Be it the food and beverage industry or fashion and cosmetics, India is flooded with products from international brands. UK-born chef Shaun Kenworthy sees it as a good move as he believes the international brands will set "strict standardisation of quality of products".
Kenworthy arrived in India in 2000. And he is not that impressed with the Indian supply chain.
"I don't know where my chicken is coming from or the vegetables. With the international brands coming in, all those things will change eventually... if we talk about the bigger picture. And that's something that India needs.
"What they (international brands) do is set strict standardisation of quality of products," Kenworthy, who was here, told IANS.
He also pointed out that India is now more open to global cuisine.
"When I was in Delhi (2000), I couldn't get a red capsicum or iceberg lettuce. The idea of getting a zucchini on a regular basis was impossible. People were used to ordering pizzas from Nirula's. So, things have started changing drastically," said the chef, who has worked at The Park Hotels, The Hyatt Regency and many cafes and clubs across the country.
Back then, people in Delhi were also against the idea of having something like the Japanese dish sushi, which is now extremely popular here.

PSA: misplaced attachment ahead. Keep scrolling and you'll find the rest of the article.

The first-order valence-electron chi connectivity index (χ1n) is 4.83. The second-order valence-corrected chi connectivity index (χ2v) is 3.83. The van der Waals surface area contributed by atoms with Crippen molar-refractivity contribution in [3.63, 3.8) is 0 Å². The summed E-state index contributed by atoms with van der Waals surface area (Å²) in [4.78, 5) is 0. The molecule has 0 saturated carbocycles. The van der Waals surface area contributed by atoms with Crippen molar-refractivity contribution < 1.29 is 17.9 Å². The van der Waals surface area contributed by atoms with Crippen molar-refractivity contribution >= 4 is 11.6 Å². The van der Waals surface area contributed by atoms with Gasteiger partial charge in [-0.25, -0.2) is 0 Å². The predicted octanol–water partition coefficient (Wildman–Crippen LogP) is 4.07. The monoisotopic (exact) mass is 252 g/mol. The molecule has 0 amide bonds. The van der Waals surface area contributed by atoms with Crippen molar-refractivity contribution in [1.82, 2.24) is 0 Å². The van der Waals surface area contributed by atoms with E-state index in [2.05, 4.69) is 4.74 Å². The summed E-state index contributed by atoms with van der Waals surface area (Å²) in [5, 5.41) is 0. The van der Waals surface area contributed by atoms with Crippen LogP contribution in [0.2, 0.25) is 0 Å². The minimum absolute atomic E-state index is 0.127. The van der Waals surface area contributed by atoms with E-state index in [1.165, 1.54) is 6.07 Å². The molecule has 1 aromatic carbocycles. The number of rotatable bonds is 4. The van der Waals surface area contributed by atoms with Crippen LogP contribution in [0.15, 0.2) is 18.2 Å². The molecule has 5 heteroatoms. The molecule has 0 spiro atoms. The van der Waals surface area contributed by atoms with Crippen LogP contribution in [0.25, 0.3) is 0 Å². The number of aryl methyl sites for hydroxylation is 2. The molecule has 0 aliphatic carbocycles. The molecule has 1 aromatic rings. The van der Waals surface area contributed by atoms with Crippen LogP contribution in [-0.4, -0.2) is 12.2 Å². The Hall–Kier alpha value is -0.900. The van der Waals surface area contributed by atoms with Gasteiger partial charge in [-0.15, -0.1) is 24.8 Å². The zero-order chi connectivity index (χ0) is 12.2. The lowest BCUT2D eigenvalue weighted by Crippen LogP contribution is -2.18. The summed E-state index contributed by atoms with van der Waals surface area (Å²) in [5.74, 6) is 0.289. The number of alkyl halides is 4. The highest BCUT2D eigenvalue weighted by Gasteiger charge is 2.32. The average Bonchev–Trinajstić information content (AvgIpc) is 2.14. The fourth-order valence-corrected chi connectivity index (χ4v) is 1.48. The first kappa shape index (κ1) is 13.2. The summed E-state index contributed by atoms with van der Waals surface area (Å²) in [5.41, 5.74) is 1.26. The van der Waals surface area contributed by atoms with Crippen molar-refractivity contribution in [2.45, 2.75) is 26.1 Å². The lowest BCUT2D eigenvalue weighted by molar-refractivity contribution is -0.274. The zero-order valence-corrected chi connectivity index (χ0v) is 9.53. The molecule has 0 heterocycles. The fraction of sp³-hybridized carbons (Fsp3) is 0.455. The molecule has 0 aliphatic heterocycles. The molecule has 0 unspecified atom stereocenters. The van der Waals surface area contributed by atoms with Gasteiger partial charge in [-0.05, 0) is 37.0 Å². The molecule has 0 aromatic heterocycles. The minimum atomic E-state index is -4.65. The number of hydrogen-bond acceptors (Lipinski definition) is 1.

"I was asked 'Who is going to eat sushi? This raw fish. What rubbish. It will never work in India'. Obviously, India has changed that much," said Kenworthy, who started his career as a pastry chef.
The change is not just visible in Indian metro cities.
"Now the whole country is on the move and not just the metros. Cities like Indore and Bhopal... everywhere it is changing. Everyone is excited about something new."
Kenworthy, who is based in Kolkata, is also the culinary director for Millie's Cookies. The UK's celebrated cookies brand's first Indian store was launched here earlier this month. It has entered the country through a franchise route in association with World Iconic Brands.
"I have always liked Millie's. We have started off with a variation of cookies. We have mixed nut cookies, chocolate variations and more. We have variation of cookie shakes and cookie-based desserts too. The chocolate, cocoa powder and all are imported. We are not using any compound chocolates. We want to keep the brand pure," he said.
There is a bit of 'Indianisation' too.
"When the festive seasons come, we will definitely work on Indian flavours which I am excited about," he said.
Sharing some examples, he said: "We have an ice cream-based dessert. It is based on the idea of kulfi. There is also a shake like phirni."
But is it necessary for international brands to give an Indian touch?
"I have an interest in introducing things inspired by Indian cuisine. It is always a good thing in India or any country. If I am going to China for a cookie demonstration, I would spend a day roaming around and then cook something that Chinese can relate to but within kind of my rules and style of cooking.
"I don't think it is bad," he said.
(Natalia Ningthoujam can be contacted at firstname.lastname@example.org )